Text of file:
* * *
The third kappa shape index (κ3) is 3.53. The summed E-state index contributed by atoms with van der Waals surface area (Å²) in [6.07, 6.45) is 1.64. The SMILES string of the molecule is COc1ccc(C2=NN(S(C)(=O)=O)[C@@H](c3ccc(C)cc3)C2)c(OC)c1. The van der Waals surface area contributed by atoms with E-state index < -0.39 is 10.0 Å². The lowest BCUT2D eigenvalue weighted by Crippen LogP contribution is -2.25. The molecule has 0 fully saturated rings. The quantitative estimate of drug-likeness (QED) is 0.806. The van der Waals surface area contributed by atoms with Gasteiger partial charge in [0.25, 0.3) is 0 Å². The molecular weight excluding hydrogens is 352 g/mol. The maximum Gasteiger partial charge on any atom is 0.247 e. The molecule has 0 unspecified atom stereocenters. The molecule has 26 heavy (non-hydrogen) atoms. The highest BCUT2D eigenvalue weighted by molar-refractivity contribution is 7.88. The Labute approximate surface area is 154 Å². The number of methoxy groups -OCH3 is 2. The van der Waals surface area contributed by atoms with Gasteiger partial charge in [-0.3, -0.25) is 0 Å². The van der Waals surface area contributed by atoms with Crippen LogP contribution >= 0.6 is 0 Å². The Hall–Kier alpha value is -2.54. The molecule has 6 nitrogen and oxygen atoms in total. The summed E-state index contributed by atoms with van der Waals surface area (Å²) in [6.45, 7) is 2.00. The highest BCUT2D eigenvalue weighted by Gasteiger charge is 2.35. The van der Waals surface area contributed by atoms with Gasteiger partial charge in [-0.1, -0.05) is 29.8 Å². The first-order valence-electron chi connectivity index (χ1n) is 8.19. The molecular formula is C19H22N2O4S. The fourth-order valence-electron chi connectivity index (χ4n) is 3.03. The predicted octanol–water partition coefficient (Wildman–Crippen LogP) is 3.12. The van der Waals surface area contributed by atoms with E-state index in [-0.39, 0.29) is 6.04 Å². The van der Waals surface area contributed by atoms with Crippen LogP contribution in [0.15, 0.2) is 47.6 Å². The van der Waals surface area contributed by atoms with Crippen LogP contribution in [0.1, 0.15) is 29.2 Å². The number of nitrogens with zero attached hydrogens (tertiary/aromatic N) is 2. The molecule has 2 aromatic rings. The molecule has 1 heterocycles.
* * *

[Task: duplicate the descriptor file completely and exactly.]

The third kappa shape index (κ3) is 3.53. The summed E-state index contributed by atoms with van der Waals surface area (Å²) in [6.07, 6.45) is 1.64. The SMILES string of the molecule is COc1ccc(C2=NN(S(C)(=O)=O)[C@@H](c3ccc(C)cc3)C2)c(OC)c1. The van der Waals surface area contributed by atoms with E-state index < -0.39 is 10.0 Å². The lowest BCUT2D eigenvalue weighted by Crippen LogP contribution is -2.25. The molecule has 0 fully saturated rings. The quantitative estimate of drug-likeness (QED) is 0.806. The van der Waals surface area contributed by atoms with Gasteiger partial charge in [0.25, 0.3) is 0 Å². The molecular weight excluding hydrogens is 352 g/mol. The maximum Gasteiger partial charge on any atom is 0.247 e. The molecule has 0 unspecified atom stereocenters. The molecule has 26 heavy (non-hydrogen) atoms. The highest BCUT2D eigenvalue weighted by molar-refractivity contribution is 7.88. The Labute approximate surface area is 154 Å². The number of methoxy groups -OCH3 is 2. The van der Waals surface area contributed by atoms with Gasteiger partial charge in [-0.3, -0.25) is 0 Å². The van der Waals surface area contributed by atoms with Crippen LogP contribution >= 0.6 is 0 Å². The Hall–Kier alpha value is -2.54. The molecule has 6 nitrogen and oxygen atoms in total. The summed E-state index contributed by atoms with van der Waals surface area (Å²) in [6.45, 7) is 2.00. The highest BCUT2D eigenvalue weighted by Gasteiger charge is 2.35. The van der Waals surface area contributed by atoms with Gasteiger partial charge in [-0.1, -0.05) is 29.8 Å². The first-order valence-electron chi connectivity index (χ1n) is 8.19. The molecular formula is C19H22N2O4S. The fourth-order valence-electron chi connectivity index (χ4n) is 3.03. The predicted octanol–water partition coefficient (Wildman–Crippen LogP) is 3.12. The van der Waals surface area contributed by atoms with E-state index in [-0.39, 0.29) is 6.04 Å². The van der Waals surface area contributed by atoms with Crippen LogP contribution in [0.15, 0.2) is 47.6 Å². The van der Waals surface area contributed by atoms with Crippen LogP contribution in [0.1, 0.15) is 29.2 Å². The number of nitrogens with zero attached hydrogens (tertiary/aromatic N) is 2. The molecule has 2 aromatic rings. The molecule has 1 heterocycles.